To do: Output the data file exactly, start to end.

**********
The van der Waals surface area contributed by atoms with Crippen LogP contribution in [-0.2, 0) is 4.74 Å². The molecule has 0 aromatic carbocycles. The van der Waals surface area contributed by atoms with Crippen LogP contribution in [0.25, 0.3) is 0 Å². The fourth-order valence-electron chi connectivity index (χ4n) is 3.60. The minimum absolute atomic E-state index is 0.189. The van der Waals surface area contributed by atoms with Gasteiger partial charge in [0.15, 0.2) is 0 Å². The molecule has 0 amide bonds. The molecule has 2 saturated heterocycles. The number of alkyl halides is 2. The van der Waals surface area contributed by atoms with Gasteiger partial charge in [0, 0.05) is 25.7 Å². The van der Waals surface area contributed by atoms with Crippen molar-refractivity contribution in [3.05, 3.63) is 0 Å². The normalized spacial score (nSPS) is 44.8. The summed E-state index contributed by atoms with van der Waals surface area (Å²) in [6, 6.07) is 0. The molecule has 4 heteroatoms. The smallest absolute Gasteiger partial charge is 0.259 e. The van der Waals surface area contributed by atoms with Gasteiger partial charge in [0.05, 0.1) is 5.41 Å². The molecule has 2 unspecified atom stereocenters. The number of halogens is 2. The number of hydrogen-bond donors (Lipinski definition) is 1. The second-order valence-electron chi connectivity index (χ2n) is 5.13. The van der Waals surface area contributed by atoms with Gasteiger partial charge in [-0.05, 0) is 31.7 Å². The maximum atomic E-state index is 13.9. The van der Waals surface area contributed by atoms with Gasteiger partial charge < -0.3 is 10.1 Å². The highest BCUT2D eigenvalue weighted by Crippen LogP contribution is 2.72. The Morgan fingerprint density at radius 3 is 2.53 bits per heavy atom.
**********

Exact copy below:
The van der Waals surface area contributed by atoms with Crippen LogP contribution in [-0.2, 0) is 4.74 Å². The molecule has 0 aromatic carbocycles. The van der Waals surface area contributed by atoms with Crippen LogP contribution in [0.25, 0.3) is 0 Å². The fourth-order valence-electron chi connectivity index (χ4n) is 3.60. The minimum absolute atomic E-state index is 0.189. The van der Waals surface area contributed by atoms with Gasteiger partial charge in [0.15, 0.2) is 0 Å². The molecule has 0 amide bonds. The molecule has 2 saturated heterocycles. The number of alkyl halides is 2. The van der Waals surface area contributed by atoms with Gasteiger partial charge in [0, 0.05) is 25.7 Å². The van der Waals surface area contributed by atoms with Crippen molar-refractivity contribution in [3.05, 3.63) is 0 Å². The normalized spacial score (nSPS) is 44.8. The summed E-state index contributed by atoms with van der Waals surface area (Å²) in [6, 6.07) is 0. The molecule has 4 heteroatoms. The smallest absolute Gasteiger partial charge is 0.259 e. The van der Waals surface area contributed by atoms with Gasteiger partial charge in [0.05, 0.1) is 5.41 Å². The molecule has 2 unspecified atom stereocenters. The number of halogens is 2. The number of hydrogen-bond donors (Lipinski definition) is 1. The second-order valence-electron chi connectivity index (χ2n) is 5.13. The van der Waals surface area contributed by atoms with Gasteiger partial charge in [-0.05, 0) is 31.7 Å². The maximum atomic E-state index is 13.9. The van der Waals surface area contributed by atoms with Gasteiger partial charge < -0.3 is 10.1 Å². The highest BCUT2D eigenvalue weighted by Crippen LogP contribution is 2.72. The Morgan fingerprint density at radius 3 is 2.53 bits per heavy atom.